Poor Bill Gates?

Sara Cunial, member of the Italian parliament, recently demanded Bill Gates’ arrest. Likewise, Robert F. Kennedy, nephew of the former U.S. president J.F. Kennedy, also requested an investigation into the Bill and Melinda Gates Foundation. Anti-vaxxers, branded conspiracists claiming Bill Gates is the root of all Corona Crisis evil, are blowing the same horn. And yet, how to prosecute a person who might be out of his mind? Mainstream media is publishing more editorials by psychologists and sociologists expounding conspiracist patterns and behavior than an entire library of medical journals. If these are commissioned articles, then funding a discourse on Bill Gates’ psychological profile is decidedly lacking. It’s a viable demand. Even a flight attendant is required to pass a psychological test. It would seem all the more essential to investigate the mental condition of one whose excessive, multi-billion-dollar patronage influences the political agenda of elected governments.

Let’s assume Mr. Bill Gates suffers from a recurring phobia and instead of cute little ladybugs triggering his terror, he is driven to move heaven and earth to save himself from a deadly – his assessment – virus. What can we do about it? Since he’s already deposited seeds in a bomb-proof bunker on the North Pole and built an additional bunker beneath his estate in Seattle, there’s no telling when the next panic attack will gallop him off in an uncertain direction. Up until the outbreak of Corona hysteria, his idiosyncratic perceptions and phobic fantasies were only witnessed by a chosen few. One of whom is Hall, Gates’ former pool technician, along with several employees. In 2010, as Gates, visibly agitated, urged workers to complete his super-bunker, he urgently advised Hall to get out of the States by the coming weekend.

How to approach a man whose spectrum of phobias come far closer to diffuse conspiracy theories than those proposed by people that fear and defy him? It’s not unlikely, should protesters offer their pity instead of their wrath, extend compassion instead of criticism to a possibly mentally disturbed fellow being, that Mr. Gates would ask them in to admire his favorite toy or would reveal some of his ludicrous hobbies. It’s just as likely that Bill Gates’ next anxiety episode imagines a deadly bunny mutation. We will then see Mr. Drosten and other virologists supplanted by veterinarians and hunters. And Easter will be cancelled forever.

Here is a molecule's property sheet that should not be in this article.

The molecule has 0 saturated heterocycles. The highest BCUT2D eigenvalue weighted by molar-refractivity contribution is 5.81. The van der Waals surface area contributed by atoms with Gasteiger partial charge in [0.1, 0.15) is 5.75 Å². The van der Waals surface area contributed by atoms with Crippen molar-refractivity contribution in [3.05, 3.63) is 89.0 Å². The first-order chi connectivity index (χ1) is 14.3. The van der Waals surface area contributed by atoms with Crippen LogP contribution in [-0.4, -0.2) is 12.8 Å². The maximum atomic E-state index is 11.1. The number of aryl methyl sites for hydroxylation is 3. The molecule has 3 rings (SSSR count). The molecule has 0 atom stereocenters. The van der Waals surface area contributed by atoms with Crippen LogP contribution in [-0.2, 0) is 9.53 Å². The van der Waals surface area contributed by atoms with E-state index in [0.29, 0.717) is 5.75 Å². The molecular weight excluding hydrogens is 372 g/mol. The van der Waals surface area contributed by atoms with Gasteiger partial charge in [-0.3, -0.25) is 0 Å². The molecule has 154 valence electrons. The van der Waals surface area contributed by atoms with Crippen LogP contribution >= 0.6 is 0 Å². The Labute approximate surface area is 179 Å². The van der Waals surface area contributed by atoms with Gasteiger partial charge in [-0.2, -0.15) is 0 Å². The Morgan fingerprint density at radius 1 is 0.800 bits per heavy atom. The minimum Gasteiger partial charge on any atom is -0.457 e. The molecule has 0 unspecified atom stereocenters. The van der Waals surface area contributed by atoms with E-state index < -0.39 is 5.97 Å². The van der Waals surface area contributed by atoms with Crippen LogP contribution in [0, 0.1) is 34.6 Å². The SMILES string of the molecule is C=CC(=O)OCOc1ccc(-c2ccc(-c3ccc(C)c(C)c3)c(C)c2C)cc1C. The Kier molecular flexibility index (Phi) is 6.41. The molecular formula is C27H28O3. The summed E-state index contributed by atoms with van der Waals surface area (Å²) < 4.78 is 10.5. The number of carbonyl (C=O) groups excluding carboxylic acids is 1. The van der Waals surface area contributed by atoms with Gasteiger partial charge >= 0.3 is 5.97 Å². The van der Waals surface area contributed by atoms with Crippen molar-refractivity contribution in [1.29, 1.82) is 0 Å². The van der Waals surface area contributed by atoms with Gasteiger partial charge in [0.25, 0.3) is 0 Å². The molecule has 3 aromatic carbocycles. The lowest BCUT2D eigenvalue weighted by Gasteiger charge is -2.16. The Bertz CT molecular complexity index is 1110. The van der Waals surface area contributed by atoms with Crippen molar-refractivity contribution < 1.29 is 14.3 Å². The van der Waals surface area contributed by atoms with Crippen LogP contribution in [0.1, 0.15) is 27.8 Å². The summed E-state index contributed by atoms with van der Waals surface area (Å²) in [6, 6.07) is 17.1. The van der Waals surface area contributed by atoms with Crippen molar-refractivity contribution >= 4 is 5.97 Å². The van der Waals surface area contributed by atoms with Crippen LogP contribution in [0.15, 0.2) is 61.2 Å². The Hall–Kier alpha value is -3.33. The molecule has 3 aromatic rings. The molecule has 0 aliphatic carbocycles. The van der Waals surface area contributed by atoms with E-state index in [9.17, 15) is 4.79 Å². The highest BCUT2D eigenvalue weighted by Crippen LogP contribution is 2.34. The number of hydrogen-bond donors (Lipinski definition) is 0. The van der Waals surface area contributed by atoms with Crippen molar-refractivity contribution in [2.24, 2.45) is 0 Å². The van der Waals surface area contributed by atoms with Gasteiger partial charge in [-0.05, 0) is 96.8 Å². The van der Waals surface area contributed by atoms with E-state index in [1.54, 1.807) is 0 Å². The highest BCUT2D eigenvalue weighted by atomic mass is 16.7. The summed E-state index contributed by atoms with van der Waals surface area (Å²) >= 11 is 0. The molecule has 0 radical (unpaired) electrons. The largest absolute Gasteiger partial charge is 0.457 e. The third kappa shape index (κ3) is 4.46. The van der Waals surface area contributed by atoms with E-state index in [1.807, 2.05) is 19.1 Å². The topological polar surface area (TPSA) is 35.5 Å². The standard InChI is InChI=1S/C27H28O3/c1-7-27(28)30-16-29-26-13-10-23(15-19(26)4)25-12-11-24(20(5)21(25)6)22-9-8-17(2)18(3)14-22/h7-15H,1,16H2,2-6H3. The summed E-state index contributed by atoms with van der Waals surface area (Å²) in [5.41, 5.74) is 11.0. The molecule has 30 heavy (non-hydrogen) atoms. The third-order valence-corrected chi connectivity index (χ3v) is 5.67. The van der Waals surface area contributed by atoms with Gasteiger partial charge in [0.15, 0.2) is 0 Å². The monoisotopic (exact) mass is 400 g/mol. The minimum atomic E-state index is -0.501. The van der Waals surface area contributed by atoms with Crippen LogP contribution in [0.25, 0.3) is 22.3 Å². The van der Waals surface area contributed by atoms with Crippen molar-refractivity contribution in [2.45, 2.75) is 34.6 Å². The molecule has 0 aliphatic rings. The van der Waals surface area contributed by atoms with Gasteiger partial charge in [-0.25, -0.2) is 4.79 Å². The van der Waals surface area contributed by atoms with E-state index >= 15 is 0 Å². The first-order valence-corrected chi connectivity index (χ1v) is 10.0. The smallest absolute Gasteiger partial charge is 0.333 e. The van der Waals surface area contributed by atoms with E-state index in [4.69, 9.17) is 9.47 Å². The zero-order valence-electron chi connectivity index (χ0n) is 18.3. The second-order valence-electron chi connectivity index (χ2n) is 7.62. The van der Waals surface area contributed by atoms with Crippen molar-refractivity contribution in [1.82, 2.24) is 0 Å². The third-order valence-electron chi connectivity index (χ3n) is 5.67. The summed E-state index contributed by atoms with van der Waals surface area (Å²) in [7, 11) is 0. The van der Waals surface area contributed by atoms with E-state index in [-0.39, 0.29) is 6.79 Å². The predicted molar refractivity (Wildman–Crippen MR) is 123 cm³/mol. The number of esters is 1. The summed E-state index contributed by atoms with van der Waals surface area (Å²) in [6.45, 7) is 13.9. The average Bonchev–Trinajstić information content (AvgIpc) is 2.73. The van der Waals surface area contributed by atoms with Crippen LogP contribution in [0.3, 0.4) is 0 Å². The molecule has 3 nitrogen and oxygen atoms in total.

Without a doubt, Bill Gates is a charismatic character. But when judging behavior models, weighing positive and negative behavioral aspects is less revealing than probing into the driving force behind them. The world’s most renowned dictators had no lack of charisma and yet all of them suffered under a messiah complex, the so-called Jerusalem Syndrome.

Highly recommended reading to better understand zealous messiahs, is the book Scenes from the Heart, by Malena Ernman, mother to the renowned climate activist Greta Thunberg. According to the author’s narrative on the (family) disorder, Asperger’s syndrome, environmental activism effectively eases the symptoms her daughter has long suffered.

Naturally, Mr. Gates has no use for layman’s advice. His imperium and network of charities allows him access to the Rockefeller Foundation’s considerable data bank of knowledge. Specific knowledge enhanced by generous donations supporting Nazi Germany’s neurological research. Whether Dr. Frank W. Stahnisch’s Flexible Responses – Open Questions: On the Support Strategies of the Rockefeller Foundation for German Brain Research in the National Socialist Period.[1], or Edwin’s Black book Was Nazi eugenics created in the US?, both point to an ominous transatlantic symbiosis of immeasurable wealth and misanthropic Third Reich science.

Germany’s consummate transformation to democracy is no guarantee that when money and politics share equal parts in creating health policy, they are certain to serve humanity. The broad spectrum of joint projects this dynamic duo carried out during the darkest era of German history, developing vaccinations and pandemic preventions is enough to make even the most diehard vaccination advocate gag. There is a difference if we watch the comic senior citizen gangster trio in the Danish The Olsen Gang or view Gates’ and Rockefeller’s special interest liaison with charity organizations with a critical eye. Yet it can’t be as sinister as it seems when we realize, at the height of Mr. Gates’ fame, that he is just as inspired by manic religious fantasies as Baptist millionaire John D. Rockefeller was as he laid the cornerstone of his neo-Protestant Rockefeller University.

It would be hugely amusing to discover that the personal computer inventor is a dedicated follower of pseudo-religious doomsday beliefs that were widespread and socially acceptable in the 19th century. At least then, instead of criticism and mockery, he would receive our deepest gratitude for his technical contribution to world modernization as well as pity for his weaknesses.


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